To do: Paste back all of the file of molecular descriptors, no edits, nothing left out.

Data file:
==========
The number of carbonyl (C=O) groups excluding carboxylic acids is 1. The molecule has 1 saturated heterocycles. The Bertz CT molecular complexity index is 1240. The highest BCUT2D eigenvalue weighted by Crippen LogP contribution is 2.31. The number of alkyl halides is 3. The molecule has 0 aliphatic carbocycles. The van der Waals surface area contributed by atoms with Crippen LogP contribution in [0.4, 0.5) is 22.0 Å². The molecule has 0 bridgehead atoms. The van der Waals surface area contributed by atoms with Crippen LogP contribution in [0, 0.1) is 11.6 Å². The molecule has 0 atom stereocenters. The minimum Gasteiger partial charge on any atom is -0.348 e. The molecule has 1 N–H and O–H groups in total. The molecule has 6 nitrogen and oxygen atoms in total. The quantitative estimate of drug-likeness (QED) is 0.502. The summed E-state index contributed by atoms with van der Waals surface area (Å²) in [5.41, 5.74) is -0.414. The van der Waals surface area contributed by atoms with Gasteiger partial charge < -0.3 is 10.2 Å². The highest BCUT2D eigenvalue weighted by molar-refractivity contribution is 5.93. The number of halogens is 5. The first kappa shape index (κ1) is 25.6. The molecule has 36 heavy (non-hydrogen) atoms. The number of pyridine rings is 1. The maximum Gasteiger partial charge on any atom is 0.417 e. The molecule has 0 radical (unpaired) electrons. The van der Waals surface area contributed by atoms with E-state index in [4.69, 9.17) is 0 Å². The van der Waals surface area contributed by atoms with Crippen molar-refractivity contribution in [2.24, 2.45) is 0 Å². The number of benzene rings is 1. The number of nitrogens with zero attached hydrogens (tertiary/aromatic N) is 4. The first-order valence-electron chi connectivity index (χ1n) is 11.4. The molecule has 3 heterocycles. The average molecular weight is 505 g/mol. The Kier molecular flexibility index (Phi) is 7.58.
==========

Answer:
The number of carbonyl (C=O) groups excluding carboxylic acids is 1. The molecule has 1 saturated heterocycles. The Bertz CT molecular complexity index is 1240. The highest BCUT2D eigenvalue weighted by Crippen LogP contribution is 2.31. The number of alkyl halides is 3. The molecule has 0 aliphatic carbocycles. The van der Waals surface area contributed by atoms with Crippen LogP contribution in [0.4, 0.5) is 22.0 Å². The molecule has 0 bridgehead atoms. The van der Waals surface area contributed by atoms with Crippen LogP contribution in [0, 0.1) is 11.6 Å². The molecule has 0 atom stereocenters. The minimum Gasteiger partial charge on any atom is -0.348 e. The molecule has 1 N–H and O–H groups in total. The molecule has 6 nitrogen and oxygen atoms in total. The quantitative estimate of drug-likeness (QED) is 0.502. The summed E-state index contributed by atoms with van der Waals surface area (Å²) in [5.41, 5.74) is -0.414. The van der Waals surface area contributed by atoms with Gasteiger partial charge < -0.3 is 10.2 Å². The highest BCUT2D eigenvalue weighted by molar-refractivity contribution is 5.93. The number of halogens is 5. The first kappa shape index (κ1) is 25.6. The molecule has 36 heavy (non-hydrogen) atoms. The number of pyridine rings is 1. The maximum Gasteiger partial charge on any atom is 0.417 e. The molecule has 0 radical (unpaired) electrons. The van der Waals surface area contributed by atoms with E-state index in [4.69, 9.17) is 0 Å². The van der Waals surface area contributed by atoms with Crippen molar-refractivity contribution in [2.24, 2.45) is 0 Å². The number of benzene rings is 1. The number of nitrogens with zero attached hydrogens (tertiary/aromatic N) is 4. The first-order valence-electron chi connectivity index (χ1n) is 11.4. The molecule has 3 heterocycles. The average molecular weight is 505 g/mol. The Kier molecular flexibility index (Phi) is 7.58.